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Ragdoll question

post #1 of 12
Thread Starter 
There is a post on a UK forum I use, someone has said that it is possible to have solid Raggies, although incredibly rare, and I couldnt see how that was possible, I didn't think anything other than colourpoints had been used in teh breed? Any breeders know of this?
post #2 of 12
To my knowledge you can get solids, but they are not recognised for showing in many associations. I've seen a few discussions and it seems to be quite controversial amongst Raggie breeders, as they are supposed to be a colour pointed breed.
post #3 of 12
We are on the verge of accepting them - at the moment they have the provisional name of "Velvet dolls"
post #4 of 12
I do have a purebred solid ragdoll - Bugsy is a white solid ragdoll...
Yes, they are amazingly rare - a breeder will have in average 1/yr... They are actually "hidden" flame point ragdolls, which is why they are not blind.
Here is a picture of Bugsy:
post #5 of 12
Quote:
Originally Posted by WellingtonCats View Post
We are on the verge of accepting them - at the moment they have the provisional name of "Velvet dolls"
So they will be a separate breed then? Like Ocicat/Classicat?
post #6 of 12
Quote:
Originally Posted by missymotus View Post
So they will be a separate breed then? Like Ocicat/Classicat?
Probably not. That is the current debate. If i'm going to vote in favour of them I want them to be a separate colour of the Ragdoll, not a separate breed. The MCO (p) started out as a separate breed now the extra toes are allowable in MCO's.

Carolina - all white cats mask another colour, I had a white Persian girl that was a bicolour underneath
post #7 of 12
Quote:
Originally Posted by WellingtonCats View Post
Probably not. That is the current debate. If i'm going to vote in favour of them I want them to be a separate colour of the Ragdoll, not a separate breed. The MCO (p) started out as a separate breed now the extra toes are allowable in MCO's.

Carolina - all white cats mask another colour, I had a white Persian girl that was a bicolour underneath
That's what I hear... what's funny about Bugsy is that he is completely solid - you can't find the points... You can move the fur around to look underneath, and it is still white...
The reason why I said they are hidden flamepoints is because of the research I did on white Ragdolls...
Were you able to see the points on your white Persian? If you looked for it, I mean?
post #8 of 12
Quote:
Originally Posted by carolinalima View Post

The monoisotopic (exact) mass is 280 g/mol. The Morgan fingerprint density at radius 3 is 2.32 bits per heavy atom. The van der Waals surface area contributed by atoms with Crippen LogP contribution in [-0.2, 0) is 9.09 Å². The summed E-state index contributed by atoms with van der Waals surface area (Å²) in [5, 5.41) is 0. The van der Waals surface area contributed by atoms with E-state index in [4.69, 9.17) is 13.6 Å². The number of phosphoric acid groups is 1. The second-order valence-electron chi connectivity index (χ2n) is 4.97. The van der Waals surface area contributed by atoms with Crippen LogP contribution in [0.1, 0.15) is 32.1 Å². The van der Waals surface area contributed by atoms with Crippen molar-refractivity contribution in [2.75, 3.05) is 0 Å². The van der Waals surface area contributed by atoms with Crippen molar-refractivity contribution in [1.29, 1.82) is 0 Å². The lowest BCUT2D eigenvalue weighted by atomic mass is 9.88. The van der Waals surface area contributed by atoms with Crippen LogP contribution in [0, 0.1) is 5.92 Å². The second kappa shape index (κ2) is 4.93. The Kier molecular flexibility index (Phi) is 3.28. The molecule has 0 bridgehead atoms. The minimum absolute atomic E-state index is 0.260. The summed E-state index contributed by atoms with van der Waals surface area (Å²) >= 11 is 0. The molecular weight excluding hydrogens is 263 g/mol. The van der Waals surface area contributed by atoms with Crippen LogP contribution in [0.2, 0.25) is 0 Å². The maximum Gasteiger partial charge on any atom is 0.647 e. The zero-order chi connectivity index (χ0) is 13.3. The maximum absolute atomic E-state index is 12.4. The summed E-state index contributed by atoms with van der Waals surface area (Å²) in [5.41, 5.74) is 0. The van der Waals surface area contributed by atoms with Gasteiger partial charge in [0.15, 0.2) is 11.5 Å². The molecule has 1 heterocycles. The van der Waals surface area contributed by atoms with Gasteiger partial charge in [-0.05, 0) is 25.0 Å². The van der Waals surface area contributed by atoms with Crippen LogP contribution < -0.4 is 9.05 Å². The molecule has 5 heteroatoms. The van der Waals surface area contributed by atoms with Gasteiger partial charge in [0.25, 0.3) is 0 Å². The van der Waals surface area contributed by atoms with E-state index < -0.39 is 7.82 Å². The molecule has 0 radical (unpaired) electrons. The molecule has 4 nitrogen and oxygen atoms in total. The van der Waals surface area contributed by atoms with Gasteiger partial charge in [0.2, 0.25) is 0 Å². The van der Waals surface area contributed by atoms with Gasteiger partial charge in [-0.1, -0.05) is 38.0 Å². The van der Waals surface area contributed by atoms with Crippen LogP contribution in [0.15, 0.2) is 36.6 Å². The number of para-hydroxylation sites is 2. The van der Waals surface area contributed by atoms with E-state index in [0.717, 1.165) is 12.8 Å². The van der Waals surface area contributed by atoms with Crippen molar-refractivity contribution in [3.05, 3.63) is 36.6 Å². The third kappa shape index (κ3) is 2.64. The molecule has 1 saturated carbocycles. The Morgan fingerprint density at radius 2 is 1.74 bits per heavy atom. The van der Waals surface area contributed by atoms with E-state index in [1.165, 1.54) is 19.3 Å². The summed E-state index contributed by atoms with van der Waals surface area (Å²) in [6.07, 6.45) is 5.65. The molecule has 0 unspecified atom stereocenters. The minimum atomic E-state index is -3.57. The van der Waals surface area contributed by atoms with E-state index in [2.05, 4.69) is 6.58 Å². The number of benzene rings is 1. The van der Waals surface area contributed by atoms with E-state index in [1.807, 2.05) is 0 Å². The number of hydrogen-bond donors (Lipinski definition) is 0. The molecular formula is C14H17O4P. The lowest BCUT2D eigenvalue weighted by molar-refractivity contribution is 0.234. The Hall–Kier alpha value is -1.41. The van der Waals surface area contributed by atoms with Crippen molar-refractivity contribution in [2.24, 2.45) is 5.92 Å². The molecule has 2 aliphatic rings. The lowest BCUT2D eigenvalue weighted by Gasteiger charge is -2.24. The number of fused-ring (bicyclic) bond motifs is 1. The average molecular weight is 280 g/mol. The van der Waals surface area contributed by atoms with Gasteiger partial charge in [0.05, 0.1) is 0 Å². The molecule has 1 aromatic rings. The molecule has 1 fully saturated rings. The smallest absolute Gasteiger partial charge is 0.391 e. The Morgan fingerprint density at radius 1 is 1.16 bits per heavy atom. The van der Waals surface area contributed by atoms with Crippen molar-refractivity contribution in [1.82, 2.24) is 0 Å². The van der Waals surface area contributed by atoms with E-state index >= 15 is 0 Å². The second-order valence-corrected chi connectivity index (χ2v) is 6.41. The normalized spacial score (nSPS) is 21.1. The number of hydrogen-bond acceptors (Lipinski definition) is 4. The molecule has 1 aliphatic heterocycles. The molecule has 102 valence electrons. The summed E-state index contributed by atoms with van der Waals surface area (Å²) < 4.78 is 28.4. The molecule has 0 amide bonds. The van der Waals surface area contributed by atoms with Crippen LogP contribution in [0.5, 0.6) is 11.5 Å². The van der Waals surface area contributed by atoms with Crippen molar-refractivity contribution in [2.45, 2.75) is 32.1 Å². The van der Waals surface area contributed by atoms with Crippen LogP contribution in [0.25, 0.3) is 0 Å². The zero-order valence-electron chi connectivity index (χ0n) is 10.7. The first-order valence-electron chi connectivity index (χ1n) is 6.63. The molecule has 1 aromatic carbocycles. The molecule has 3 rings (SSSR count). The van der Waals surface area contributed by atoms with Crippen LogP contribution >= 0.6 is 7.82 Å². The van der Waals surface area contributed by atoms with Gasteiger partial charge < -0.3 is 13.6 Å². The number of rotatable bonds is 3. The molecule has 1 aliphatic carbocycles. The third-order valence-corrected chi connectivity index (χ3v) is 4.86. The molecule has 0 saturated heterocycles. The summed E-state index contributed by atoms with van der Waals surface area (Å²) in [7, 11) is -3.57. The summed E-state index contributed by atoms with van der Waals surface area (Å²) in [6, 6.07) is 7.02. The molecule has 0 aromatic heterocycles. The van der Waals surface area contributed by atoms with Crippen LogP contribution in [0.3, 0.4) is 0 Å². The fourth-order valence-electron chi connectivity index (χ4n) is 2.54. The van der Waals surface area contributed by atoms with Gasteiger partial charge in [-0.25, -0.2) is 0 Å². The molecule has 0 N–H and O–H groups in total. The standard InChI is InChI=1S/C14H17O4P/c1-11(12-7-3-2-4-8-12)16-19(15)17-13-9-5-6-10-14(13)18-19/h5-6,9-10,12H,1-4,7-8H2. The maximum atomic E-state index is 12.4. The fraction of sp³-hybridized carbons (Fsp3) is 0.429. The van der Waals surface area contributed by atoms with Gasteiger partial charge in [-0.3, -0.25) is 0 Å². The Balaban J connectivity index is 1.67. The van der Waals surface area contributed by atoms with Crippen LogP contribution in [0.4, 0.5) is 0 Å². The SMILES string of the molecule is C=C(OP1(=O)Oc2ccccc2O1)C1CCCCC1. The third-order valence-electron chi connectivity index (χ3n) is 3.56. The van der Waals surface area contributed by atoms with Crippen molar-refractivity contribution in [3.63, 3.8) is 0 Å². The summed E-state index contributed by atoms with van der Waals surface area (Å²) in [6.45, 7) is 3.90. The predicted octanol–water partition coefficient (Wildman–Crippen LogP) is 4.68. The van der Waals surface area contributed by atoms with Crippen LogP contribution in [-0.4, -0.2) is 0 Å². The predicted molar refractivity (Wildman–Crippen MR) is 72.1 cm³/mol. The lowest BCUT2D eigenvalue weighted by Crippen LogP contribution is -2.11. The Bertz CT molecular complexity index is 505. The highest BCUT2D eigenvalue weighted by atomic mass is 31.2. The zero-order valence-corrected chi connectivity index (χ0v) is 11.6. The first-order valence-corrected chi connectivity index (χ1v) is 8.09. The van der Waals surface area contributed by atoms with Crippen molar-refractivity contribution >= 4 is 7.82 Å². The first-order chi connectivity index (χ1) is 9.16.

That's what I hear... what's funny about Bugsy is that he is completely solid - you can't find the points... You can move the fur around to look underneath, and it is still white...
The reason why I said they are hidden flamepoints is because of the research I did on white Ragdolls...
Were you able to see the points on your white Persian? If you looked for it, I mean?
Nope. But I do have a Van Exotic (the one in my avatar) and when looking at her in the light I can see faint tabby markings on her white coat, something that would never show up in a photo. Her coat texture is also really mixed up because of the tabby, it's so strange!
post #9 of 12
IMO somewhere there is a mix. Pointed to pointed only produces pointed. The only way the may happen is if the Bicolor had SOOOO much white that it covered everything over - but you still should have color somewhere.

I'll have to put this question out to a very good friend who knows genetics and see what she has to say.

IMO there are no "solid" Raggys without a mix. In the US, you have the any color Ragamuffins which are very similar and I suspect are out of Raggy backgrounds but they wanted the solid, tabby, etc colors.
post #10 of 12
The argument for sold ragdolls is that there were some solid coloured cats in the first mating that also produced the pointed cats. Josephine & Buckwheat.

Ragamuffins are very different as I believe they used Persians to get the original cats? Not sure because that's fortunately one of the more modern breeds we don't accept here.
post #11 of 12
Ragamuffins may have used Persians, but I do know they were out of some of the other Ragdolls and other "designer" cats that Baker came up with and called them different "breed" names to make money.
post #12 of 12
The solids and minks are a very controversial subject among breeders. Ann Baker's breeding program was split into two catagories. A few breeders back then didn't like the way she was controlling the breed. Basically Denny Dayton and others broke away from Ann and these are the Ragdolls (Pointed. blue eyed) that were accepted in the registries and are being shown today.

Todays Ragamuffins are different yet came from the same ancestors as the Ragdolls did. Head shape is different as I understand it.
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